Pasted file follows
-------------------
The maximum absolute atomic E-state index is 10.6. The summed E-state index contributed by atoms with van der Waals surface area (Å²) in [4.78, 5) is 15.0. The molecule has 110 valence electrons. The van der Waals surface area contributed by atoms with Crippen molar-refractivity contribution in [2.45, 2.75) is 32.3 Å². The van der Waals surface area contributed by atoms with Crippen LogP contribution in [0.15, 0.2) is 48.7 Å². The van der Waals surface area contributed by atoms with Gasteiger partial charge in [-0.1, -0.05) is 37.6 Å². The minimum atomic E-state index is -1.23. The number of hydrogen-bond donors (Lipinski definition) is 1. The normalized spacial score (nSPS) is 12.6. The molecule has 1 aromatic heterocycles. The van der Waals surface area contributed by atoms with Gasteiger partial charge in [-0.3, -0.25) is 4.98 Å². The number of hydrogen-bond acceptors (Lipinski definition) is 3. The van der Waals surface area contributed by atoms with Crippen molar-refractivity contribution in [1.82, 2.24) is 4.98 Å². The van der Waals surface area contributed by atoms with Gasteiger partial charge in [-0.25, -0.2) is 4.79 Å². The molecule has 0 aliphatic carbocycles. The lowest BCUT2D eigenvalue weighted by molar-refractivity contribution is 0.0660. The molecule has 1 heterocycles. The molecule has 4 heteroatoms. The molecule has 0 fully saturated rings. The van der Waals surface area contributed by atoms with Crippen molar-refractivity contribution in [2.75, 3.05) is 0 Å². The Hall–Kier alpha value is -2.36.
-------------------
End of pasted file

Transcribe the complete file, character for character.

The maximum absolute atomic E-state index is 10.6. The summed E-state index contributed by atoms with van der Waals surface area (Å²) in [4.78, 5) is 15.0. The molecule has 110 valence electrons. The van der Waals surface area contributed by atoms with Crippen molar-refractivity contribution in [2.45, 2.75) is 32.3 Å². The van der Waals surface area contributed by atoms with Crippen LogP contribution in [0.15, 0.2) is 48.7 Å². The van der Waals surface area contributed by atoms with Gasteiger partial charge in [-0.1, -0.05) is 37.6 Å². The minimum atomic E-state index is -1.23. The number of hydrogen-bond donors (Lipinski definition) is 1. The normalized spacial score (nSPS) is 12.6. The molecule has 1 aromatic heterocycles. The van der Waals surface area contributed by atoms with Gasteiger partial charge in [-0.3, -0.25) is 4.98 Å². The number of hydrogen-bond acceptors (Lipinski definition) is 3. The van der Waals surface area contributed by atoms with Crippen molar-refractivity contribution in [1.82, 2.24) is 4.98 Å². The van der Waals surface area contributed by atoms with Gasteiger partial charge in [-0.25, -0.2) is 4.79 Å². The molecule has 0 aliphatic carbocycles. The lowest BCUT2D eigenvalue weighted by molar-refractivity contribution is 0.0660. The molecule has 1 heterocycles. The molecule has 4 heteroatoms. The molecule has 0 fully saturated rings. The van der Waals surface area contributed by atoms with Crippen molar-refractivity contribution in [2.75, 3.05) is 0 Å². The Hall–Kier alpha value is -2.36.